New York—Describing today's Food and Drug Administration's (FDA) move to make emergency contraception available over-the-counter to women over 18 as "a half-victory", New York State Senator Liz Krueger called upon the state Senate to review S.6686.
The morning-after pill, as emergency contraception is often called, will remain a prescription-only product for women under the age of 18. If passed, S.6686 would allow emergency contraception to be available to women of all ages in pharmacies across New York, under physician standing orders.
The bill has been passed in the Assembly as A.9906, but has been held up in the Senate.
"The FDA's move to make emergency contraception available over-the-counter without a doctor's prescription is sound, however, under this regulation women must now provide documentation of age. This is a serious invasion of privacy at a time when women need barrier-free access to medical services," Krueger said.
Emergency contraception is not an abortifacient and is most effective if taken within 12 hours of unprotected sex. It significantly lowers the risk of pregnancy when started within 120 hours.
Limiting access to women of any age will lead many pharmacies to place the product behind the counter, forcing women to wait in line, ask for the product and show identification as proof of age.
"Having an arbitrary age limit will reduce access and create a hurdle for women who are concerned about their privacy," Krueger declared.
Women under 18 have tens of thousands of unwanted pregnancies every year. "It is naïve to think that if there were no age restrictions there would be an increase in teen sexual activity. Limiting immediate access to emergency contraception results in these women facing the difficult decision as to whether to carry the unwanted pregnancy to term, or to terminate the pregnancy," Krueger said.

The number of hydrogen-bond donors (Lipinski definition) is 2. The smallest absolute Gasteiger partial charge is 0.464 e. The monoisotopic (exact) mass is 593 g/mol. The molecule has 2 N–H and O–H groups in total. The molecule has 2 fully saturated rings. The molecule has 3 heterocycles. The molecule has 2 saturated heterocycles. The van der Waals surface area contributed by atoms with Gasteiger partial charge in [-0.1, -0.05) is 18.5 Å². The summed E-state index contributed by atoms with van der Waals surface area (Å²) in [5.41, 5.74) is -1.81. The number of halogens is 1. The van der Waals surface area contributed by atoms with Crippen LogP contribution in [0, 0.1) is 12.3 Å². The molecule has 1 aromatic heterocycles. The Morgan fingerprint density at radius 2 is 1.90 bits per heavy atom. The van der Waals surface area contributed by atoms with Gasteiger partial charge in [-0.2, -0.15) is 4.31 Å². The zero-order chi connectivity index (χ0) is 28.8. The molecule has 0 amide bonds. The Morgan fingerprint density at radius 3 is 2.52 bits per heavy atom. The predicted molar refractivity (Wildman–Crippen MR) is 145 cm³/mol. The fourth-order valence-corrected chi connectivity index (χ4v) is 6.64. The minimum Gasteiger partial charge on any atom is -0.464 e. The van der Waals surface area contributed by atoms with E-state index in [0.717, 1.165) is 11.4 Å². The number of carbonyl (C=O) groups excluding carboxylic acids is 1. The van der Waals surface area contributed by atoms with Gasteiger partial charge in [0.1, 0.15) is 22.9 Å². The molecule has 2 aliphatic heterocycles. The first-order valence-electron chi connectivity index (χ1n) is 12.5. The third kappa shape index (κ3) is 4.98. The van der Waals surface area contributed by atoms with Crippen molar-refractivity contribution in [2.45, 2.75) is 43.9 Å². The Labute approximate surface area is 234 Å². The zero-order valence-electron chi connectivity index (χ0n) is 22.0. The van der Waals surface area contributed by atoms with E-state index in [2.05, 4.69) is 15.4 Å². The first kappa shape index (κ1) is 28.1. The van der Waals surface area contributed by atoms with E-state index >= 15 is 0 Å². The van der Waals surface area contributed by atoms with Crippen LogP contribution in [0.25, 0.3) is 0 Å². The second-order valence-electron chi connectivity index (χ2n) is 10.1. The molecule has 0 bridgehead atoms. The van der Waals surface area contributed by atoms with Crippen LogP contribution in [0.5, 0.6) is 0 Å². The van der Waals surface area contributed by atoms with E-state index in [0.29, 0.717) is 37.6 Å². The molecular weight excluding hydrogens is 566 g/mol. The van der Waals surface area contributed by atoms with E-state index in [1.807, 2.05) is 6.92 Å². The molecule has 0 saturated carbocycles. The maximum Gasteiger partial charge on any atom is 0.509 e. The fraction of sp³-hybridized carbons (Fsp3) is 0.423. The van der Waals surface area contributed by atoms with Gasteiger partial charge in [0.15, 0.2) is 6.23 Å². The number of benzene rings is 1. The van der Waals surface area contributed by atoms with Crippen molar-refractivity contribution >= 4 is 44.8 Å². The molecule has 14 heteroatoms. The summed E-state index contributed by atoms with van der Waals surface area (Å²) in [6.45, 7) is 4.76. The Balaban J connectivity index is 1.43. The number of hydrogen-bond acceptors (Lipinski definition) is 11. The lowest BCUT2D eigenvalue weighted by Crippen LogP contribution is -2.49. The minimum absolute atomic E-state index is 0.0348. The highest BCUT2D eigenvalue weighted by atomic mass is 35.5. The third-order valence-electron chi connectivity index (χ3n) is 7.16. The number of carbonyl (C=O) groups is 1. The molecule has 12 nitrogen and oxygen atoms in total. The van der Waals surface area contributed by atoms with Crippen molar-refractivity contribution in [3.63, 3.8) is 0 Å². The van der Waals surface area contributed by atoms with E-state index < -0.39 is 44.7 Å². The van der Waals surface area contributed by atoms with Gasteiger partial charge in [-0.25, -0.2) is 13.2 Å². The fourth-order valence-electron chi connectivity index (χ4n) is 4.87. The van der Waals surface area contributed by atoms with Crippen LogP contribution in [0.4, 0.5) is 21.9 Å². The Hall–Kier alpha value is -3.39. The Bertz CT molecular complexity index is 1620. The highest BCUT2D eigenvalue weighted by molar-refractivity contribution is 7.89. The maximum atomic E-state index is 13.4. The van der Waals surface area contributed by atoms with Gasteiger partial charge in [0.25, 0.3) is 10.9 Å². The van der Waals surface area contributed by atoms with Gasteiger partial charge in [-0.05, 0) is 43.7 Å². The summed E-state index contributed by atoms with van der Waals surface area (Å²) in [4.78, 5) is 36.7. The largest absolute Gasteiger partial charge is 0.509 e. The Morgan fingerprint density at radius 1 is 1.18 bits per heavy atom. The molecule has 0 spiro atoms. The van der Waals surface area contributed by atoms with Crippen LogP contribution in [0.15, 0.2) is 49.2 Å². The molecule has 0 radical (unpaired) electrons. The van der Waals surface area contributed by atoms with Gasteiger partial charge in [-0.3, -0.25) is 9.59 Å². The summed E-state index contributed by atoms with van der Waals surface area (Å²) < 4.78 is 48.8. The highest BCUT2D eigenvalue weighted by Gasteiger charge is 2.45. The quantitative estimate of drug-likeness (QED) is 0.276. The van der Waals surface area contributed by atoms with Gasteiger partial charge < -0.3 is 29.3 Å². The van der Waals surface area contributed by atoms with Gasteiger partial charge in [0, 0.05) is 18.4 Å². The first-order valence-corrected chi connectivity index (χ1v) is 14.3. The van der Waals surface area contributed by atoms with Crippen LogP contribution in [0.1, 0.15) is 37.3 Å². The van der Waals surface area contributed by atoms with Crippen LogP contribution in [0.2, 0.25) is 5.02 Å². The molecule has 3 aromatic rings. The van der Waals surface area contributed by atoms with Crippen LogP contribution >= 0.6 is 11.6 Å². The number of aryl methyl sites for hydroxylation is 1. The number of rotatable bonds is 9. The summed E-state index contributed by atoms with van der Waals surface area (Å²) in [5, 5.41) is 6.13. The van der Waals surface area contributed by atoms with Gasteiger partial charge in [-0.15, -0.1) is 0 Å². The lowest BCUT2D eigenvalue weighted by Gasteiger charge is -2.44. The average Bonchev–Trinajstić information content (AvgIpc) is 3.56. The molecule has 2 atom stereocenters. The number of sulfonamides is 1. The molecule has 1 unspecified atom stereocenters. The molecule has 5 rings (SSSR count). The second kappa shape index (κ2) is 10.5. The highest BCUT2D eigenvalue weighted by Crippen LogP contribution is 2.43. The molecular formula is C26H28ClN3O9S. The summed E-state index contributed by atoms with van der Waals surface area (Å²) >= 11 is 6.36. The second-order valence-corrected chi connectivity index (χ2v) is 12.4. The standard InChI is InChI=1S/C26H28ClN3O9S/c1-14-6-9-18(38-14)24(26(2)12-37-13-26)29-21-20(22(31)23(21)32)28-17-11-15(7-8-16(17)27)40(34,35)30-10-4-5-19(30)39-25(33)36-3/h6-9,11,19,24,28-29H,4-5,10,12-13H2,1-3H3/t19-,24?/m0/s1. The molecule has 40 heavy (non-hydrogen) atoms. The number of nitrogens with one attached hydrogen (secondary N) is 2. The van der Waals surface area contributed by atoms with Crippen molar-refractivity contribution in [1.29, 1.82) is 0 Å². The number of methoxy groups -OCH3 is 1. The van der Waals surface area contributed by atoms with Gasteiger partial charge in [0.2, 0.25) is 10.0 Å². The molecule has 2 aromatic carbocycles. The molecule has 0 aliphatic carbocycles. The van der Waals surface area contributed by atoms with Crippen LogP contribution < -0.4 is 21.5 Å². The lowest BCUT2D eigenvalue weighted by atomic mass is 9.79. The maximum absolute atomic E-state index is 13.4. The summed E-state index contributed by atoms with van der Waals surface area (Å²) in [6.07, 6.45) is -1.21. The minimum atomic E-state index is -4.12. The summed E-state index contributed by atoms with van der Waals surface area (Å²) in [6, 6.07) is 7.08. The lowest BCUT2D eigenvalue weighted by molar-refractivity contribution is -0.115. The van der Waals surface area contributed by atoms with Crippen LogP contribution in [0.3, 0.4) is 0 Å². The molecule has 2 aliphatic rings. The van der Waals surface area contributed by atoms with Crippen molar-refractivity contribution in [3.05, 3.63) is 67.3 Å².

The New England Journal of Medicine reported that as many as half of all unwanted pregnancies may be prevented with unfettered access to emergency contraception, which does not interrupt, disrupt or harm already existing pregnancies, but instead prevents pregnancy before it has been established.
Krueger went on to say, "If the government were serious about reducing unintended pregnancies, they would follow the science and recognize that the medicine is equally as safe for those under the age of 18 as it is for those older. This sends the wrong message about the safety of this product. This is politics trumping science."
FDA studies indicate that there are no serious side effects associated with the use of emergency contraception.
Because of the medically unnecessary and burdensome prescription requirements, Senator Krueger says that the government "appears to be making a moral judgment which is not the role of the FDA."
"The last thing that we want is a situation where women do not feel comfortable going to their local pharmacy and getting emergency contraception," Krueger concluded. "The fact that the government is blocking women of any age from unfettered access is detrimental to their health and their futures."
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